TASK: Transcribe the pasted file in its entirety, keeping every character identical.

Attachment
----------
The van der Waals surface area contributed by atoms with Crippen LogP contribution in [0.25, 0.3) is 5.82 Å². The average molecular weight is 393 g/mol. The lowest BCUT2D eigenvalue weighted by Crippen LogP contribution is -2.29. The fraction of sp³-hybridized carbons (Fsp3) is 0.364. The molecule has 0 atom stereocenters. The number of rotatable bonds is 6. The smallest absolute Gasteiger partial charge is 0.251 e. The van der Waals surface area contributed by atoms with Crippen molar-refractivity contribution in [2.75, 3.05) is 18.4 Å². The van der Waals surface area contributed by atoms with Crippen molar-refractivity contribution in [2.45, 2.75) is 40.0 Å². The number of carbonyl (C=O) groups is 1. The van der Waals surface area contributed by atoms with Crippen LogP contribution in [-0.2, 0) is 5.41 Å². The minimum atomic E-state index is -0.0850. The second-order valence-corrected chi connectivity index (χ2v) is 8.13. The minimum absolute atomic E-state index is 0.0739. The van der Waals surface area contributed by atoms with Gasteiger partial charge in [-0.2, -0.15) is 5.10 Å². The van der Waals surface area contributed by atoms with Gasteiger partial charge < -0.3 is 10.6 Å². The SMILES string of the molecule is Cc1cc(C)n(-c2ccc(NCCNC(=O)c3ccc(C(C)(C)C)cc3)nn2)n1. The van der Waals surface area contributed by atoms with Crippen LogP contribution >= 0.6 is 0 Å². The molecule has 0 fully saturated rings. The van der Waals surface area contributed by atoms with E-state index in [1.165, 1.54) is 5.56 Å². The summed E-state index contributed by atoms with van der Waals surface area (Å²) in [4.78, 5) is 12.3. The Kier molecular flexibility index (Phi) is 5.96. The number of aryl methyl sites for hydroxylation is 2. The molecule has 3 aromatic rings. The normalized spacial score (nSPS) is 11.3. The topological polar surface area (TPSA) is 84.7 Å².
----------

The van der Waals surface area contributed by atoms with Crippen LogP contribution in [0.25, 0.3) is 5.82 Å². The average molecular weight is 393 g/mol. The lowest BCUT2D eigenvalue weighted by Crippen LogP contribution is -2.29. The fraction of sp³-hybridized carbons (Fsp3) is 0.364. The molecule has 0 atom stereocenters. The number of rotatable bonds is 6. The smallest absolute Gasteiger partial charge is 0.251 e. The van der Waals surface area contributed by atoms with Crippen molar-refractivity contribution in [2.75, 3.05) is 18.4 Å². The van der Waals surface area contributed by atoms with Crippen molar-refractivity contribution in [2.45, 2.75) is 40.0 Å². The number of carbonyl (C=O) groups is 1. The van der Waals surface area contributed by atoms with Crippen LogP contribution in [-0.2, 0) is 5.41 Å². The minimum atomic E-state index is -0.0850. The second-order valence-corrected chi connectivity index (χ2v) is 8.13. The minimum absolute atomic E-state index is 0.0739. The van der Waals surface area contributed by atoms with Gasteiger partial charge in [-0.2, -0.15) is 5.10 Å². The van der Waals surface area contributed by atoms with Gasteiger partial charge < -0.3 is 10.6 Å². The SMILES string of the molecule is Cc1cc(C)n(-c2ccc(NCCNC(=O)c3ccc(C(C)(C)C)cc3)nn2)n1. The van der Waals surface area contributed by atoms with Crippen LogP contribution >= 0.6 is 0 Å². The molecule has 0 fully saturated rings. The van der Waals surface area contributed by atoms with E-state index in [1.165, 1.54) is 5.56 Å². The summed E-state index contributed by atoms with van der Waals surface area (Å²) in [4.78, 5) is 12.3. The Kier molecular flexibility index (Phi) is 5.96. The number of aryl methyl sites for hydroxylation is 2. The molecule has 3 aromatic rings. The normalized spacial score (nSPS) is 11.3. The topological polar surface area (TPSA) is 84.7 Å².